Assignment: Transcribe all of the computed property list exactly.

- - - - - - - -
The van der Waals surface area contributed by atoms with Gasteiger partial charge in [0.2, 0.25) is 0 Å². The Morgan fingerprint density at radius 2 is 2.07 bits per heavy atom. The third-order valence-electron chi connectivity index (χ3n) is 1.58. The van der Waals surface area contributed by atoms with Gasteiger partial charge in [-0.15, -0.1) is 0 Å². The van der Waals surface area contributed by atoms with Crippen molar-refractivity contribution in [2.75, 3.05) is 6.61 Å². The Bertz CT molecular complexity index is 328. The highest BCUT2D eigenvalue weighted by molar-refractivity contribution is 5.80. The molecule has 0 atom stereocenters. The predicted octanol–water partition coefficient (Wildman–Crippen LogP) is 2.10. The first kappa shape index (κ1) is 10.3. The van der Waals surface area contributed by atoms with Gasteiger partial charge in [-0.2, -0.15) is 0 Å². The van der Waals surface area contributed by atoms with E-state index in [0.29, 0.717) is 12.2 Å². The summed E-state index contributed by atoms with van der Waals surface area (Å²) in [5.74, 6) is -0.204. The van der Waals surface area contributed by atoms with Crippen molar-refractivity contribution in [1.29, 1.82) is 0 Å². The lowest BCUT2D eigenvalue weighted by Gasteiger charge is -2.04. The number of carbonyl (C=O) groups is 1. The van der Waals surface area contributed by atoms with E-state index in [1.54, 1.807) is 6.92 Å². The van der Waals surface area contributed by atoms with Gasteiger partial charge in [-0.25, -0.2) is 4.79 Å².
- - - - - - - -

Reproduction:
The van der Waals surface area contributed by atoms with Gasteiger partial charge in [0.2, 0.25) is 0 Å². The Morgan fingerprint density at radius 2 is 2.07 bits per heavy atom. The third-order valence-electron chi connectivity index (χ3n) is 1.58. The van der Waals surface area contributed by atoms with Gasteiger partial charge in [-0.15, -0.1) is 0 Å². The van der Waals surface area contributed by atoms with Crippen molar-refractivity contribution in [2.75, 3.05) is 6.61 Å². The Bertz CT molecular complexity index is 328. The highest BCUT2D eigenvalue weighted by molar-refractivity contribution is 5.80. The molecule has 0 atom stereocenters. The predicted octanol–water partition coefficient (Wildman–Crippen LogP) is 2.10. The first kappa shape index (κ1) is 10.3. The van der Waals surface area contributed by atoms with Gasteiger partial charge in [-0.2, -0.15) is 0 Å². The van der Waals surface area contributed by atoms with E-state index in [0.29, 0.717) is 12.2 Å². The summed E-state index contributed by atoms with van der Waals surface area (Å²) in [5.74, 6) is -0.204. The van der Waals surface area contributed by atoms with Crippen molar-refractivity contribution in [1.29, 1.82) is 0 Å². The lowest BCUT2D eigenvalue weighted by Gasteiger charge is -2.04. The number of carbonyl (C=O) groups is 1. The van der Waals surface area contributed by atoms with E-state index in [1.54, 1.807) is 6.92 Å². The van der Waals surface area contributed by atoms with Gasteiger partial charge in [-0.25, -0.2) is 4.79 Å².